California Law Prohibits A Tenant From Recording A Property Manager Without Consent

A California statute makes it unlawful to “eavesdrop upon or record” confidential communications without the consent of all parties to the communication. Under California Penal Code section 632, “(e)very person who, intentionally and without the consent of all parties to a confidential communication, by means of any electronic amplifying or recording device, eavesdrops upon or records the confidential communication” shall be subject to fine or imprisonment. Persons injured by a violation of Penal Code section 632 may bring a civil action for treble damages or a statutory penalty of $5,000 for each violation, plus injunctive relief. (Penal Code § 637.2) A conversation is “confidential” within the meaning of the California Invasion of Privacy Act “if a party to that conversation has an objectively reasonable expectation that the conversation is not being recorded or overheard.”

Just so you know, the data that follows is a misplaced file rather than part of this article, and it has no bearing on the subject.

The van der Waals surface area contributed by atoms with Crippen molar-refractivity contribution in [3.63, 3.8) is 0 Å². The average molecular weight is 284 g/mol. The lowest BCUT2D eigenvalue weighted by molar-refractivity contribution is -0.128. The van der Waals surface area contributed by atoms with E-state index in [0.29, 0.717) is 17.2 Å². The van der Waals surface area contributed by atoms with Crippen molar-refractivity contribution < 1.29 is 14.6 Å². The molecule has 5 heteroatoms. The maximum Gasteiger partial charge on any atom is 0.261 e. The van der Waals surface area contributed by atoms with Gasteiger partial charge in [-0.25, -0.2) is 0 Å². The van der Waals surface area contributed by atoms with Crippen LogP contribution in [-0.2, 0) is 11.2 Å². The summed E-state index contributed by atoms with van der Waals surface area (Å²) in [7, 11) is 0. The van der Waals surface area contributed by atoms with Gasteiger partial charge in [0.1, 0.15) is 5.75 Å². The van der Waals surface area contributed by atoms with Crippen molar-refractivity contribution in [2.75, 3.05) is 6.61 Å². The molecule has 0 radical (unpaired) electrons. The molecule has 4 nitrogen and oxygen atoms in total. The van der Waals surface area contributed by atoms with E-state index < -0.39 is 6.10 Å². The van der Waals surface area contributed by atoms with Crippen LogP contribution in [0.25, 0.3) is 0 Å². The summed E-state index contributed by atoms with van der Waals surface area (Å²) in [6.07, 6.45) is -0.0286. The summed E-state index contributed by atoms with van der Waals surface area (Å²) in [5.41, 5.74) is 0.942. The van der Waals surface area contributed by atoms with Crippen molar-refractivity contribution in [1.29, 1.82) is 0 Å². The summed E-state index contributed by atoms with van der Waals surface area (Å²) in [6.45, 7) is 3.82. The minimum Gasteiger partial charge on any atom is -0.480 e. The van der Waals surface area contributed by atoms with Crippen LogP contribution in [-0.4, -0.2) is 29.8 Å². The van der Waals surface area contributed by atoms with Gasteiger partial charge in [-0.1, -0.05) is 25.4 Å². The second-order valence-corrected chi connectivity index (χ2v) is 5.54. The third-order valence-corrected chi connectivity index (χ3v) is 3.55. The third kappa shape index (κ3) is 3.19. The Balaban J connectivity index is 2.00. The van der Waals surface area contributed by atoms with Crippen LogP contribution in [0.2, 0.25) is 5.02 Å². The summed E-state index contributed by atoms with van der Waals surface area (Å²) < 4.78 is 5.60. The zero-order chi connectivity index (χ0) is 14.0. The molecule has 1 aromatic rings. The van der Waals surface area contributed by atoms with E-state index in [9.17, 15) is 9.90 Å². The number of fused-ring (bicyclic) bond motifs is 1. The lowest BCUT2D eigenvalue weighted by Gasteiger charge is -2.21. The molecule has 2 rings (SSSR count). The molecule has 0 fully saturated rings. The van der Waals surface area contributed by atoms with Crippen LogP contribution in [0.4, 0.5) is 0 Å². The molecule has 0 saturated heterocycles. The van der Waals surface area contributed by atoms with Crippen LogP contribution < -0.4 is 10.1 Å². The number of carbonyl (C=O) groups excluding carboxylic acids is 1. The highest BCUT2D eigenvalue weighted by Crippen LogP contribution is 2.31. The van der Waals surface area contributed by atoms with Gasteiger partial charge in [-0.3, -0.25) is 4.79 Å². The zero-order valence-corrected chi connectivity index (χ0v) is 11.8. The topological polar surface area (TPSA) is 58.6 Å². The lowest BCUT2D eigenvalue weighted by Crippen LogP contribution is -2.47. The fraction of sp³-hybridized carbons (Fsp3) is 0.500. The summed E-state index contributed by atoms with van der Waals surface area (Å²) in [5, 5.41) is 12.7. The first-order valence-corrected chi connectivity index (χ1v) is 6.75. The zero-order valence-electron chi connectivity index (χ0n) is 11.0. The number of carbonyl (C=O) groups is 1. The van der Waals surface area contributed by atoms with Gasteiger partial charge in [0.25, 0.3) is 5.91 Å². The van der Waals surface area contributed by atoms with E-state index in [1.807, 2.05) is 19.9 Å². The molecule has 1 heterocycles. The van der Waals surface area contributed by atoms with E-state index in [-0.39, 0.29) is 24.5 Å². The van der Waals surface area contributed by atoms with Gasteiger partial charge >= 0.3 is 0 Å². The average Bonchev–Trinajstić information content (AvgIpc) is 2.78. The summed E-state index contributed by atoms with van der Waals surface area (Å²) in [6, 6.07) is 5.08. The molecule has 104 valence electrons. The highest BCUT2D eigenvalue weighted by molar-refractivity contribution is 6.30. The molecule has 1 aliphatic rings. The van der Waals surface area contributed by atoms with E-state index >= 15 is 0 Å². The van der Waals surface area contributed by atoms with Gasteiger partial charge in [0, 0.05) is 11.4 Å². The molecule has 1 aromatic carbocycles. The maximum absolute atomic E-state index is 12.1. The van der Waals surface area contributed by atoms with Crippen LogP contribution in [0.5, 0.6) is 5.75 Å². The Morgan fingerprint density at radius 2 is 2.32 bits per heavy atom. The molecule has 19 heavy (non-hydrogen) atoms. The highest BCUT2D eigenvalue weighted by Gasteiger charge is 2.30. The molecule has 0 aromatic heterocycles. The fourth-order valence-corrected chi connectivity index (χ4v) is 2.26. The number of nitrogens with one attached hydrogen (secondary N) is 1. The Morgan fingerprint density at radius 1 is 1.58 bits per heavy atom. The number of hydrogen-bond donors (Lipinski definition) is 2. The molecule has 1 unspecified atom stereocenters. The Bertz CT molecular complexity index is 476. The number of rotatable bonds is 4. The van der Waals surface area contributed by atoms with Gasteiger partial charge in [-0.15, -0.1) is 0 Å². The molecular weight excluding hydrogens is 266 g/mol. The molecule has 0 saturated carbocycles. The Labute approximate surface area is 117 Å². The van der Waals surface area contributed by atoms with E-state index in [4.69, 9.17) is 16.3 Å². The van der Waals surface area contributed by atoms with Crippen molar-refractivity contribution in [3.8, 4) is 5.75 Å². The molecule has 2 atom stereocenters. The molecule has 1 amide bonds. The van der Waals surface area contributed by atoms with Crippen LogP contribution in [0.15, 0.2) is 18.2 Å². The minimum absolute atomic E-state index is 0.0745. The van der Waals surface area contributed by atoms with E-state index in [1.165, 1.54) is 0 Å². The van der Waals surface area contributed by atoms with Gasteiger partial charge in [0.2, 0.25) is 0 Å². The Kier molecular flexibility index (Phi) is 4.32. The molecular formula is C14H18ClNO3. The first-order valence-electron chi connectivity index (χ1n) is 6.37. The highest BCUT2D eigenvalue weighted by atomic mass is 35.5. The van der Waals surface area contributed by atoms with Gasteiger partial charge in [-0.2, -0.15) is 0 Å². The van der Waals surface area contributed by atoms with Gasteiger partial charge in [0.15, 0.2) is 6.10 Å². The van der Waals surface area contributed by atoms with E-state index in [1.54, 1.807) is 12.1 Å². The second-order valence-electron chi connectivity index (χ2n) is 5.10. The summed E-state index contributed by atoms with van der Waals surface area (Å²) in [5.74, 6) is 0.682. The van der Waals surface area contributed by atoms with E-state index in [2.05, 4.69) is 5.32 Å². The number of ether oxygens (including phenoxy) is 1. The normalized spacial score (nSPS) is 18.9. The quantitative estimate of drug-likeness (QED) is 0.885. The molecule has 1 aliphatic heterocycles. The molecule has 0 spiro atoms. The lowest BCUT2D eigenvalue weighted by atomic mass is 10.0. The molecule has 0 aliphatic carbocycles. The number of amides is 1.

For further information, please contact Ruzicka, Wallace & Coughlin, LLP at (949) 748-3600; website: www.rwclegal.com.

The law firm of Ruzicka, Wallace & Coughlin, LLP represents landlords, property management companies, institutional and private lenders, employers and insurance companies throughout the State of California in real estate, business and employment litigation. The information provided herein is for general interest only and should not be relied upon or construed as legal advice.

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April 9, 2016 | Landlord-Tenant Law |